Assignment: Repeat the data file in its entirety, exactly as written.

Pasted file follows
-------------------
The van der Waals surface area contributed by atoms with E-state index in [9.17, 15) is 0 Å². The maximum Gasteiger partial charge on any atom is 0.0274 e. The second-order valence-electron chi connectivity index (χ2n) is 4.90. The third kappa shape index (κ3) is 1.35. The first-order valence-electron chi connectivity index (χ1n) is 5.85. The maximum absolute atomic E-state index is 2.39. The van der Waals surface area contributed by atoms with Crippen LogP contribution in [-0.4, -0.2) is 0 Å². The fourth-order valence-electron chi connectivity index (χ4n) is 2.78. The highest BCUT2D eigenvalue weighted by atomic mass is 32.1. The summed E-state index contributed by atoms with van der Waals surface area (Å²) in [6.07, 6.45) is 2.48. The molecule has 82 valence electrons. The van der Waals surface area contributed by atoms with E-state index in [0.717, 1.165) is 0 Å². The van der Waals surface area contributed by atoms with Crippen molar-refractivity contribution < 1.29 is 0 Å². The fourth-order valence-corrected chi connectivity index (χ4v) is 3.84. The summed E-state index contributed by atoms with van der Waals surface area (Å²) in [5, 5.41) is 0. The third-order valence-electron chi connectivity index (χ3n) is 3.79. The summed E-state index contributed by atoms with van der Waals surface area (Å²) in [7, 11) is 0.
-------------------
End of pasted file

The van der Waals surface area contributed by atoms with E-state index in [9.17, 15) is 0 Å². The maximum Gasteiger partial charge on any atom is 0.0274 e. The second-order valence-electron chi connectivity index (χ2n) is 4.90. The third kappa shape index (κ3) is 1.35. The first-order valence-electron chi connectivity index (χ1n) is 5.85. The maximum absolute atomic E-state index is 2.39. The van der Waals surface area contributed by atoms with Crippen LogP contribution in [-0.4, -0.2) is 0 Å². The fourth-order valence-electron chi connectivity index (χ4n) is 2.78. The highest BCUT2D eigenvalue weighted by atomic mass is 32.1. The summed E-state index contributed by atoms with van der Waals surface area (Å²) in [6.07, 6.45) is 2.48. The molecule has 82 valence electrons. The van der Waals surface area contributed by atoms with E-state index in [0.717, 1.165) is 0 Å². The van der Waals surface area contributed by atoms with Crippen molar-refractivity contribution < 1.29 is 0 Å². The fourth-order valence-corrected chi connectivity index (χ4v) is 3.84. The summed E-state index contributed by atoms with van der Waals surface area (Å²) in [5, 5.41) is 0. The third-order valence-electron chi connectivity index (χ3n) is 3.79. The summed E-state index contributed by atoms with van der Waals surface area (Å²) in [7, 11) is 0.